Like anyone else, I certainly did the things you didn’t want to do for love of the music, but to also get my foot in the door. I would drive back-and-forth a few hours a day, work every holiday, and do the things other people didn’t want to do.
How did radio lead you to 120 Minutes on MTV?
Within a year of becoming Music Director, Nirvana came through. Band like R.E.M. and The Cure were already huge, but now it was breaking through into the mainstream. It was so exciting to be there doing radio when that explosion of Soundgarden and Pearl Jam took place. We brought the station up in ratings, and we were in the Rolling Stone reader’s poll as one of the best stations in the country. I ended up meeting people from MTV out at shows. I became friends with the Program Director of 120 Minutes. They wanted to get a feel for what people were listening to. One day I open a radio trade just to read it and I see Dave Kendall is leaving 120 Minutes. Initially the plan was to then have artists host the show. I very naively told them, “You guys should have someone like me host the show — who artists respect and knows what he’s talking about with the music.” That same day, 120 Minutes called me to come in for an audition. I was very nervous, but did the best I could. After a few months, I get a phone call that they still want to have artists host the show. Depeche Mode was coming in, but they didn’t want to host, so they said, “This is your shot.” I was so excited, but it was a weird position to tell everyone I was hosting and all of these local news sources were covering it, but it was a one-time deal.
The interview went well. I had never done television before. I ended up getting a phone call from the MTV talent department saying they thought I did a great job and they would love to use me more. I was designated the backup and they would use me when they needed me to fill in. I was a bit disappointed. So, I just continued at the radio station and continued to work hard there. I stayed in touch with MTV, I’d leave a message once a month, and eventually I got a phone call to see if I was interested in coming there to program the channels — pick the music, create the specials, and work with the artist. It was an incredible dream come true. I loved the radio gig, but I still had to work two other jobs to make a living. I felt I had done everything I could there.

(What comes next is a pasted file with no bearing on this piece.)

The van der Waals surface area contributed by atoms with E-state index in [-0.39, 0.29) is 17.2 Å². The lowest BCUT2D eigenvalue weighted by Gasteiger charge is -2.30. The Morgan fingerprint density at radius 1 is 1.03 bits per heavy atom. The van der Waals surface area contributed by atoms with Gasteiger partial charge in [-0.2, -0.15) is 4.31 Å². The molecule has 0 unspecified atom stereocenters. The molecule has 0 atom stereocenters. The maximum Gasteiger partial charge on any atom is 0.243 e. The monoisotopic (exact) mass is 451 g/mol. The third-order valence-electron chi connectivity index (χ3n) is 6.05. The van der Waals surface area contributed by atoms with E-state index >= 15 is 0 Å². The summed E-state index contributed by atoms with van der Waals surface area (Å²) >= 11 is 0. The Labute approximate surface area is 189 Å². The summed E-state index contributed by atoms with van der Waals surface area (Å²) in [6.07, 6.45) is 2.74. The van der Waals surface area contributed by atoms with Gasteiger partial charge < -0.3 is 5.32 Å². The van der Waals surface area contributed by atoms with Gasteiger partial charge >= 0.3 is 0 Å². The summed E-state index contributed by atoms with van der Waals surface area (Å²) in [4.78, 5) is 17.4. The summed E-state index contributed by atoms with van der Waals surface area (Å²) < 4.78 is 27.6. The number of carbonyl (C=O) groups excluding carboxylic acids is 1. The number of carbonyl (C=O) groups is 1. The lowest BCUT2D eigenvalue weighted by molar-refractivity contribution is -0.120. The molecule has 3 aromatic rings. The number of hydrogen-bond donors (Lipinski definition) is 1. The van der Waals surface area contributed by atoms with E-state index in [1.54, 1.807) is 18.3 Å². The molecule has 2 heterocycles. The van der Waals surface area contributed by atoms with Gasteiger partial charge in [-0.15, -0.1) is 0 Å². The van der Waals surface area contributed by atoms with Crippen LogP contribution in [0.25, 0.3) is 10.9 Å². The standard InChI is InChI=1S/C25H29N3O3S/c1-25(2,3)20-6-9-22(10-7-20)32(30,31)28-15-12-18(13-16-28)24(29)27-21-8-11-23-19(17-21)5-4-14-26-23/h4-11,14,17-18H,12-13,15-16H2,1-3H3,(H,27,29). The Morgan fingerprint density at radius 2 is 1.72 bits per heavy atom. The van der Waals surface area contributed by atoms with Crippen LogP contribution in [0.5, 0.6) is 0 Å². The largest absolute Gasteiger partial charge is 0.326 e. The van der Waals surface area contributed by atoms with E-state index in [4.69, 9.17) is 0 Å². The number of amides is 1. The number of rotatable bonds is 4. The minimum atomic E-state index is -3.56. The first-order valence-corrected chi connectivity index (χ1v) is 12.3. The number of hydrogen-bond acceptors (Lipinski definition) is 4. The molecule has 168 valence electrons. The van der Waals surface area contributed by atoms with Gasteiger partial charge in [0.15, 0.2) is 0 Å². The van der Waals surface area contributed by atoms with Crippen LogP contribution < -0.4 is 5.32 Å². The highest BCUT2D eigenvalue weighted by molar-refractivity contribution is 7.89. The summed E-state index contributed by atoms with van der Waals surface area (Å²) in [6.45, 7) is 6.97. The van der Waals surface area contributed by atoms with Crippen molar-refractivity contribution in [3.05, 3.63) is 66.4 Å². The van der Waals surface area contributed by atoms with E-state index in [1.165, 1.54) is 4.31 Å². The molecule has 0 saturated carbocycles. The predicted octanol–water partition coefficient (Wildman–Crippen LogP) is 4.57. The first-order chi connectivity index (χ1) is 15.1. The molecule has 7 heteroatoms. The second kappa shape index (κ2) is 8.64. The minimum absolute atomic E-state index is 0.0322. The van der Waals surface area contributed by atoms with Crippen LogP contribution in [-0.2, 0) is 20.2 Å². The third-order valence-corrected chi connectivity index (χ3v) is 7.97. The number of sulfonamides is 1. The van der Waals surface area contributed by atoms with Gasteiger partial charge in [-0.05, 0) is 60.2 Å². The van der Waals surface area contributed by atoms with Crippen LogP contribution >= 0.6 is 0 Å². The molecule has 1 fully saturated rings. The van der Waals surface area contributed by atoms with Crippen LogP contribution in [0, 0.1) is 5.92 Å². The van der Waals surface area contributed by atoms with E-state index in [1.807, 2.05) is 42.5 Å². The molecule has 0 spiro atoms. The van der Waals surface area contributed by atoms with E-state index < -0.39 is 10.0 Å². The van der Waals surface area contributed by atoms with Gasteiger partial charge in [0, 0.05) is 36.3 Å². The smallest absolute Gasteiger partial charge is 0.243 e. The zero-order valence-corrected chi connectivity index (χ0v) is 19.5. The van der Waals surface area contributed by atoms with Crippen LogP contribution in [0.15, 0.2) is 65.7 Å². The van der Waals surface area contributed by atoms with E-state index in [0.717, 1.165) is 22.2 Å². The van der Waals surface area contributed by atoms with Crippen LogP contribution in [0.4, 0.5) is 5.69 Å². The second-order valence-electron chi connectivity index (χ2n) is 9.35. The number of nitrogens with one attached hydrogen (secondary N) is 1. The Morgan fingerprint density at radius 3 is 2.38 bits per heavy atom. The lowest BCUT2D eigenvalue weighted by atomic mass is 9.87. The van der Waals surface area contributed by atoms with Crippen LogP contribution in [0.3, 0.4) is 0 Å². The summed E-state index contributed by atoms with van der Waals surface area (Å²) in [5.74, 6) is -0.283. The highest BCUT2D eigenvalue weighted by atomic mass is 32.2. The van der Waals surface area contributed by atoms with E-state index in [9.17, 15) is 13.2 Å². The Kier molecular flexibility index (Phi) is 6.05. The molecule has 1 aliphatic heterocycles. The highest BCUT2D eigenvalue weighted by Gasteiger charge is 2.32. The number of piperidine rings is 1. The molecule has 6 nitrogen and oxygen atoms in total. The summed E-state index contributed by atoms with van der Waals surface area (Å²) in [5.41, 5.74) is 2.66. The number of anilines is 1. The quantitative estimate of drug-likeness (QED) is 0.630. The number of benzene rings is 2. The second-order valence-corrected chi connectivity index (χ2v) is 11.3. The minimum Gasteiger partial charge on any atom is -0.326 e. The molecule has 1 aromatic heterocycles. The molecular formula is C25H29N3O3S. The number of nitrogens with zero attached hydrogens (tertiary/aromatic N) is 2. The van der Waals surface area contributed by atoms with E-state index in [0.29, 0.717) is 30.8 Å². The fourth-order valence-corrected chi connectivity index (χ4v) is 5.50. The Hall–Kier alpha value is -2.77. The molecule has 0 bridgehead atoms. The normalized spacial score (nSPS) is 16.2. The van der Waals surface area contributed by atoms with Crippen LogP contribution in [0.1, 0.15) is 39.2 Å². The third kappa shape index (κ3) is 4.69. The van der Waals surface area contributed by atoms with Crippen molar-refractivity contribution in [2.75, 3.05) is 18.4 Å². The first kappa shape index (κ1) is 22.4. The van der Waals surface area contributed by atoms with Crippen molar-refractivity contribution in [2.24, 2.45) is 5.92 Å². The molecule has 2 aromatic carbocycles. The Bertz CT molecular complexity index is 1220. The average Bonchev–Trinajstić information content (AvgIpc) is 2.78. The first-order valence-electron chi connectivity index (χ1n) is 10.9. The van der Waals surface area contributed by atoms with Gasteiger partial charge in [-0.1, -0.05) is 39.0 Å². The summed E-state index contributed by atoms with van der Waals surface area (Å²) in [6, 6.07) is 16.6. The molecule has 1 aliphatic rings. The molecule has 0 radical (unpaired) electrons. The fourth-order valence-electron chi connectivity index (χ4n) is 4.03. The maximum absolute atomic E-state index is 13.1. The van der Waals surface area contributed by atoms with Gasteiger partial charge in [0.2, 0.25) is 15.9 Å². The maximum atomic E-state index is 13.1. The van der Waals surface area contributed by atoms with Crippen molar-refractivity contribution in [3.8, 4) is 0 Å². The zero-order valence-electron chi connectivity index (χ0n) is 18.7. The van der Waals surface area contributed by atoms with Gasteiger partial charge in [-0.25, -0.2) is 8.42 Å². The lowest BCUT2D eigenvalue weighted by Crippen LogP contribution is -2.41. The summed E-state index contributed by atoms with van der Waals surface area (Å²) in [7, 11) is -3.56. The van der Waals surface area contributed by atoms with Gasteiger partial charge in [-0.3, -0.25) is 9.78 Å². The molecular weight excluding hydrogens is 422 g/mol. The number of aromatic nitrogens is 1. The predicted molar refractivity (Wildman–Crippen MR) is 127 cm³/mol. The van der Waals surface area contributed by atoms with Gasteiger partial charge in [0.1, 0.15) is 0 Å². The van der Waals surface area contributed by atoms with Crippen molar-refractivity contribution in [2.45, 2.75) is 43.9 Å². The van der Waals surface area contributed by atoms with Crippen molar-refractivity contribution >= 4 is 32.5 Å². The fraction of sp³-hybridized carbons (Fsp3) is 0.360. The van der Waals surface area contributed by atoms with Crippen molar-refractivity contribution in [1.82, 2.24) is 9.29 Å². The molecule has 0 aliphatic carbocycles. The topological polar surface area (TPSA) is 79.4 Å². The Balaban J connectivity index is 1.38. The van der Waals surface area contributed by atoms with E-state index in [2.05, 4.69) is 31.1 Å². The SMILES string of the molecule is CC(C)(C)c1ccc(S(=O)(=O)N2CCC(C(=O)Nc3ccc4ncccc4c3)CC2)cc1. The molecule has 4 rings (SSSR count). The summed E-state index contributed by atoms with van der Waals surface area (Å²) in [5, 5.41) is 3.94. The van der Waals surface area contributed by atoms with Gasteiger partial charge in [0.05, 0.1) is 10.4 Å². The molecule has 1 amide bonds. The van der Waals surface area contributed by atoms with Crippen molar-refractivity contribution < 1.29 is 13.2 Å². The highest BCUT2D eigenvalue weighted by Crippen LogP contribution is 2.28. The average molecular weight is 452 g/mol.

I’ll never forget the phone call from MTV offering me the job. At my radio gig we only had three phone lines so it took two hours to get through and get me on the phone. Finally, I am on the line with MTV and they tell me, “Why don’t you come work for us, Matt, and I’ll make sure you have a phone line.” I’ll never forget that. It changed the trajectory of my life completely.
What was the transition like going from radio to TV?
It was a big deal to leave the Asbury Park area. Bruce Springsteen even reached out to my bosses and told them to look out for me. It was amazing to me. He made the phone call in 1995 and I waited until 2002 to thank him. When I did, he said to me, “Oh no problem, Matt. What do you think of my new album ‘The Rising’?”
At MTV I was one of 10 in the programming department. I never expected to get back on the air. I never wanted my coworkers or bosses to think that I had a hidden agenda to get back on the screen. I was perfectly happy being a guy behind the scenes. We were picking the music for the country — really impacting the world and changing artists careers. It was everything I wanted to do since I was a kid. All of sudden one day they basically told me the hosting setup for 120 Minutes they had in place was not working out, Oasis was coming in and they didn’t want to host the show, so they needed me to interview them. That was the day that changed everything. I had such a great time with Oasis. I knew my way around the studio, I had worked with cameras and I was so comfortable. I still knew, regardless of the show, I still had a job at MTV. I thought I would just have a good time with it. Sure enough, that was it and the next thing I know I am now hosting the show for good. The research showed I was one of the most well-liked VJ’s and I started getting worked into other shows. The beauty of all of it was that I never had to stop trying to affect people’s musical taste.
You have always been a major inspiration to me because you have such an artist-to-artist connection. I’ve always appreciated how the artist trusts you. It’s not a reporter asking the same questions they’ve already been asked 100 times, it’s really a back-porch style conversation, talking as peers. How did you establish that?